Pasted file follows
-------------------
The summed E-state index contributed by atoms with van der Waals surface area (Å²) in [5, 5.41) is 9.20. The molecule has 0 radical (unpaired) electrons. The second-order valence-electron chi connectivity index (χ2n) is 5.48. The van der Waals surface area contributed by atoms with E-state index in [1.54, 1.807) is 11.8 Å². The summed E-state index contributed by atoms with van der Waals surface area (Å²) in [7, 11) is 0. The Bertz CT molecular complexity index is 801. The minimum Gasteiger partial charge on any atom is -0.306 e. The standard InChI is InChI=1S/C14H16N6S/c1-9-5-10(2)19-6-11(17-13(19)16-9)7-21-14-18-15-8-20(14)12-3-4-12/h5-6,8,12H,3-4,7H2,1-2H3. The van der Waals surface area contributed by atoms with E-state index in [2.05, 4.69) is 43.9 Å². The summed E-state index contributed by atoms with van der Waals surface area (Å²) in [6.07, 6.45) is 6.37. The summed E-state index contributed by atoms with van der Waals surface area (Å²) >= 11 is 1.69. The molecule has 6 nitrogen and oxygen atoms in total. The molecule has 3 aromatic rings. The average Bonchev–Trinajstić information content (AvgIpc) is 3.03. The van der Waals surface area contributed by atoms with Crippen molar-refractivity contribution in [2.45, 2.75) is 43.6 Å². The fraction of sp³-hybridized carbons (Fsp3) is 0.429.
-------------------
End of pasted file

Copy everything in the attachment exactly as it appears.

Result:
The summed E-state index contributed by atoms with van der Waals surface area (Å²) in [5, 5.41) is 9.20. The molecule has 0 radical (unpaired) electrons. The second-order valence-electron chi connectivity index (χ2n) is 5.48. The van der Waals surface area contributed by atoms with E-state index in [1.54, 1.807) is 11.8 Å². The summed E-state index contributed by atoms with van der Waals surface area (Å²) in [7, 11) is 0. The Bertz CT molecular complexity index is 801. The minimum Gasteiger partial charge on any atom is -0.306 e. The standard InChI is InChI=1S/C14H16N6S/c1-9-5-10(2)19-6-11(17-13(19)16-9)7-21-14-18-15-8-20(14)12-3-4-12/h5-6,8,12H,3-4,7H2,1-2H3. The van der Waals surface area contributed by atoms with E-state index in [2.05, 4.69) is 43.9 Å². The summed E-state index contributed by atoms with van der Waals surface area (Å²) in [6.07, 6.45) is 6.37. The summed E-state index contributed by atoms with van der Waals surface area (Å²) >= 11 is 1.69. The molecule has 6 nitrogen and oxygen atoms in total. The molecule has 3 aromatic rings. The average Bonchev–Trinajstić information content (AvgIpc) is 3.03. The van der Waals surface area contributed by atoms with Crippen molar-refractivity contribution in [2.45, 2.75) is 43.6 Å². The fraction of sp³-hybridized carbons (Fsp3) is 0.429.